you're reading...
2008, Art, Canada, Celebration, Chinese, Chinese Culture, Chinese dance, Chinese New Year, Chinese Spectacular, Culture, Dance, Divine Performing Arts, Events, Feedbacks, Gala, News, people, Show, Theater, Toronto, world, Year

Celebrated Canadian Dancer: Chinese Spectacular ‘not just pretty pretty, it’s serious pretty’

By Jason Loftus, Epoch Times Toronto Staff, Jan 19, 2008- Honoured Canadian ballet dancer Vanessa Harwood described how dance, such as that in the Divine Performing Arts Spectacular, has the power to withstand oppression. 'Dance expresses your culture, so it will never go.'  (Dali Sun/The Epoch Times)

TORONTO— Vanessa Harwood is among Canada’s most honoured dancers. After attending the Toronto premier of Divine Performing Arts’ Chinese New Year Spectacular at the Sony Centre she’ll be telling others about the beauty of the show.

Harwood was a principal dancer with the National Ballet of Canada. The Sony Centre for the Performing Arts, once home of National Ballet of Canada, is her home, says Harwood. She danced there with the National Ballet in the 1960’s and 1970’s and her photo still hangs on the wall in the theatre.

(photo: Honoured Canadian ballet dancer Vanessa Harwood/ by the Epochtimes)

In 1984, Harwood was honoured for her accomplishments with the country’s top civilian honour, the Order of Canada.

She attended the show Friday with her husband, Hugh Scully, is a surgeon, professor, and former president of the Ontario Medical Association.

“There’s this sort of calmness that goes through it. . . this ethereal feeling,” said Harwood, describing the show. “Everything is sort of on one level. It has passion, but yet it’s calm. And it’s beautiful.”

“It’s not just pretty pretty. It’s serious pretty – there’s a lot of depth to it, and a lot of meaning. They take it very seriously. And it’s beautiful to see it.”

The Divine Performing Arts dance company has made it a mission to revive classical Chinese dance, a form of traditional culture that has been suppressed almost to the point of extinction in China by the ruling Chinese Communist Party.

Harwood spoke about how the Khmer Rouge communist dictatorship that ruled Cambodia from 1975 to 1979 and killed a quarter of the population tried to destroy Cambodian dance but was unsuccessful.

“The Cambodian dance, they tried to kill it completely; one person survived and brought it back. Dance expresses your culture, so it will never go. It’s so important for dance as a culture to continue someone’s culture.”

“It’s like the lotus flower,” said Harwood, comparing the ability of dance to rise from adversity to that of the flower which rises from the mud to grow into something beautiful.

“If you can preserve it, it’s fantastic.”

“And there’s one other thing about dance – it has no language barrier. You can understand it no matter what your language is.”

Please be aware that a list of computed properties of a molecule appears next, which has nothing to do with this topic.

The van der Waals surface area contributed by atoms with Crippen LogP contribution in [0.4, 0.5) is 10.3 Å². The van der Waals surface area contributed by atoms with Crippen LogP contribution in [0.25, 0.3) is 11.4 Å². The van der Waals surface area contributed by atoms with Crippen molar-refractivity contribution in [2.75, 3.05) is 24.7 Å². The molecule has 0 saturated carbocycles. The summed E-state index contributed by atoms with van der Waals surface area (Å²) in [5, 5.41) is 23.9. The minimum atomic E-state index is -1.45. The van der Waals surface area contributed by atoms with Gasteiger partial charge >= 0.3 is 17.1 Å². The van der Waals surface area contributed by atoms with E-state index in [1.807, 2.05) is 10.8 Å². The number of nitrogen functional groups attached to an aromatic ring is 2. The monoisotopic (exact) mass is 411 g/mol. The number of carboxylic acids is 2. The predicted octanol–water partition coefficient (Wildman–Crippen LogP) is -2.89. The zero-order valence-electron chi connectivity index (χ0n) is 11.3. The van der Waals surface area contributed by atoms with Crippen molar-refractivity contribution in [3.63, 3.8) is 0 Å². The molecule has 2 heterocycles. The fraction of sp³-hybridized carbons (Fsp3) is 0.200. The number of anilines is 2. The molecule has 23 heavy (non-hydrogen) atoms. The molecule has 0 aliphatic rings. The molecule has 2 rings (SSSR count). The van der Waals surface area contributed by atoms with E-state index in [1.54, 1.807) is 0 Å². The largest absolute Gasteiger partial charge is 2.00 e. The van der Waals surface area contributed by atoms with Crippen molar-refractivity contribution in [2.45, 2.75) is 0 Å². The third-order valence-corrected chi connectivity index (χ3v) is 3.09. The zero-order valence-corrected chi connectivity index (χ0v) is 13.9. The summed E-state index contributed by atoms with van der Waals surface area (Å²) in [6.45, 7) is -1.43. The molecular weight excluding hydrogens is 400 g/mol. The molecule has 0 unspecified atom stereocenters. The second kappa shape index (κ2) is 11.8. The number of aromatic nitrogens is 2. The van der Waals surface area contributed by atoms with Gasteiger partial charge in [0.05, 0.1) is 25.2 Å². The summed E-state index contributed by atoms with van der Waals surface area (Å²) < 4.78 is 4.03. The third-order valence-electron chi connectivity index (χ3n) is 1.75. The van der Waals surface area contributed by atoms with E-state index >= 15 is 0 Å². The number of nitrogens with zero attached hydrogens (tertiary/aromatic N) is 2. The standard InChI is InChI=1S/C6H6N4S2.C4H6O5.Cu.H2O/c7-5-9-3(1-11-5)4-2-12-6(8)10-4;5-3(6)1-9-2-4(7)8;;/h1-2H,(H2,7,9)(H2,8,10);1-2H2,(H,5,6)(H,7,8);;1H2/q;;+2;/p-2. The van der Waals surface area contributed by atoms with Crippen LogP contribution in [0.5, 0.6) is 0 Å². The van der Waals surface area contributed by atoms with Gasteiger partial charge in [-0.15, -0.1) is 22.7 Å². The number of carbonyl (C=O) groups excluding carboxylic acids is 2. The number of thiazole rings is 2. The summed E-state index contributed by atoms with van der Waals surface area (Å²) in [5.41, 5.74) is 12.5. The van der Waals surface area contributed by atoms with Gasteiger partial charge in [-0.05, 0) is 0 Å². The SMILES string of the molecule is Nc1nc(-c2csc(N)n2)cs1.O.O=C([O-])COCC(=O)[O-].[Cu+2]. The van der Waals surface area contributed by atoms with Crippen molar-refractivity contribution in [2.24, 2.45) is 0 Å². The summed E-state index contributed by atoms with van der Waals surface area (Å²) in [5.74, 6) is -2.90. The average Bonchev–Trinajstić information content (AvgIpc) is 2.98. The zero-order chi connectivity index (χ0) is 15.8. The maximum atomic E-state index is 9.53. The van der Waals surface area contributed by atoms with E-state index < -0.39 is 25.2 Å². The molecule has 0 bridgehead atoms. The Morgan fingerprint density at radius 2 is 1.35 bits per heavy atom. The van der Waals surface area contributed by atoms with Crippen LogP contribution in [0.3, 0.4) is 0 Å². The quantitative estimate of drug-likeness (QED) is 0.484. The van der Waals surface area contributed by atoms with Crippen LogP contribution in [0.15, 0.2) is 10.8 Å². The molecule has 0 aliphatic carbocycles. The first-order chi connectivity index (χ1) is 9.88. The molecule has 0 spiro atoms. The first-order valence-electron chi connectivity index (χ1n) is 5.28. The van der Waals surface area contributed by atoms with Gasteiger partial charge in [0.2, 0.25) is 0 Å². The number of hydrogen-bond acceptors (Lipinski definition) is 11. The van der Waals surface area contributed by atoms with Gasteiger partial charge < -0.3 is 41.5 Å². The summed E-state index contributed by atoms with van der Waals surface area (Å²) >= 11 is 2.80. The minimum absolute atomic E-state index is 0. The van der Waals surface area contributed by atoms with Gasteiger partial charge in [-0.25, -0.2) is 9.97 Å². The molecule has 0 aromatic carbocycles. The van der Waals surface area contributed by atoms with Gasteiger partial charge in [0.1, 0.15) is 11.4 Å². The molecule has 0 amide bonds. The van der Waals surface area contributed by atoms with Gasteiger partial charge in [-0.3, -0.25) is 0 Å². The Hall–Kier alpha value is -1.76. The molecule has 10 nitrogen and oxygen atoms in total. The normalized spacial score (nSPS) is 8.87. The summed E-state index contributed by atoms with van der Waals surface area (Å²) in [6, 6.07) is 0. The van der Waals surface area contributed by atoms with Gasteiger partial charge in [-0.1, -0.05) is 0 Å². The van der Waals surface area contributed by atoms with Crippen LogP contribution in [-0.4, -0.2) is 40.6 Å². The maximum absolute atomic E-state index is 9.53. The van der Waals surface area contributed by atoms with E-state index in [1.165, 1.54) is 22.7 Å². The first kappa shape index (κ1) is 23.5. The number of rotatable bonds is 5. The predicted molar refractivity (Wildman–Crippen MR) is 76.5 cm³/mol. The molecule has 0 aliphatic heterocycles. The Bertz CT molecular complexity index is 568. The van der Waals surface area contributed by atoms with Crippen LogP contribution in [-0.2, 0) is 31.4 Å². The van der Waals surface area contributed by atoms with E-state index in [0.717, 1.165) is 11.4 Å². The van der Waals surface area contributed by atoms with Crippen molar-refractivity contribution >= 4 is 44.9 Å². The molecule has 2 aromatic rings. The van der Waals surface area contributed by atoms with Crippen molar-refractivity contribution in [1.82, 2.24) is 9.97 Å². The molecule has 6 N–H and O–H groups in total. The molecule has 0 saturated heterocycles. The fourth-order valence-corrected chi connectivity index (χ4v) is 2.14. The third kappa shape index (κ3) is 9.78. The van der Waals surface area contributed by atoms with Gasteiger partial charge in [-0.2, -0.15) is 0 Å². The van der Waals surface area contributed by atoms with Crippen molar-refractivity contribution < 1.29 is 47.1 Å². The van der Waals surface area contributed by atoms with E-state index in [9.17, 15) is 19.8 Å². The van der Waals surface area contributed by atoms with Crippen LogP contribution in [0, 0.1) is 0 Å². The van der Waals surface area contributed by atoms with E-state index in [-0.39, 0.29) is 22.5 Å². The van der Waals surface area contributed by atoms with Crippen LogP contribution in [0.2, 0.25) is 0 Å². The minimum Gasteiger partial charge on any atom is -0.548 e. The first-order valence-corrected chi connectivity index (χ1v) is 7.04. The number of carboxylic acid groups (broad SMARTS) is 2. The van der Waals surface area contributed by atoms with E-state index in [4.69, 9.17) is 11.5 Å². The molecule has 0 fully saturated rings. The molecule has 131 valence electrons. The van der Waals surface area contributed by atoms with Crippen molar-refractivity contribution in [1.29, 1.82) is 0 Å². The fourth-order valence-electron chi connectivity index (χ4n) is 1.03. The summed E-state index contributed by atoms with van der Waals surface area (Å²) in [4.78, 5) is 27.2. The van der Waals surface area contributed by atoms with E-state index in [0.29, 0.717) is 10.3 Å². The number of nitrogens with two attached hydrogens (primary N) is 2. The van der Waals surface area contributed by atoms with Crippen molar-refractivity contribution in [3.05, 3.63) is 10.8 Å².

With her past experience as a dancer Harwood said she was able to see the amount of rehearsal that went into the show. She could tell the backgrounds of many of the dancers. Besides the obvious training in classical Chinese dance Harwood identified that particular dancers were clearly trained in ballet, some in other dances.

“They’re so elegant and beautifully rehearsed. And it’s very nice to see the Chinese culture mixed with the classical dance.”

Her favourite performance depicted traditional Mongolian dancing. “There’s something mysterious about it,” she said.

Harwood is a member of the World Dance Alliance, which describes itself as the primary voice for dance and dancers throughout the world. The organization encourages the exchange of ideas and the awareness of dance in all its many forms. She said she plans to recommend the show to others in the organization.

“I’m going to have to tell them – they’ll have to see it when it comes to their town.”

“This is beautiful, it’s professional and very well done.”

The Toronto debut of the Chinese Spectacular performed before a packed Sony Centre, one of city’s top cultural venues and the largest soft-seat theatre in Canada. The audience appeared engrossed in the show, with frequent raptures of applause. An ovation sustained throughout the curtain call, with many rising to show their appreciation. Friday’s performance was the first of five shows in Toronto and one of twenty shows in Canada.

After Toronto, the Spectacular will continue on its global tour, which includes an 11-day run at the legendary Radio City Music Hall in New York. The show returns to Canada for shows in Vancouver, Edmonton, and Calgary in the spring. By the end of its tour, the show will have played to a total live audience of 650,000 in over 60 cities and 14 countries.

The Epoch Times is a proud sponsor of the Divine Performing Arts shows that will perform in over 60 cities worldwide in 2008. To find a show near you, please visit

Original report from the Epochtimes



Comments are closed.


%d bloggers like this: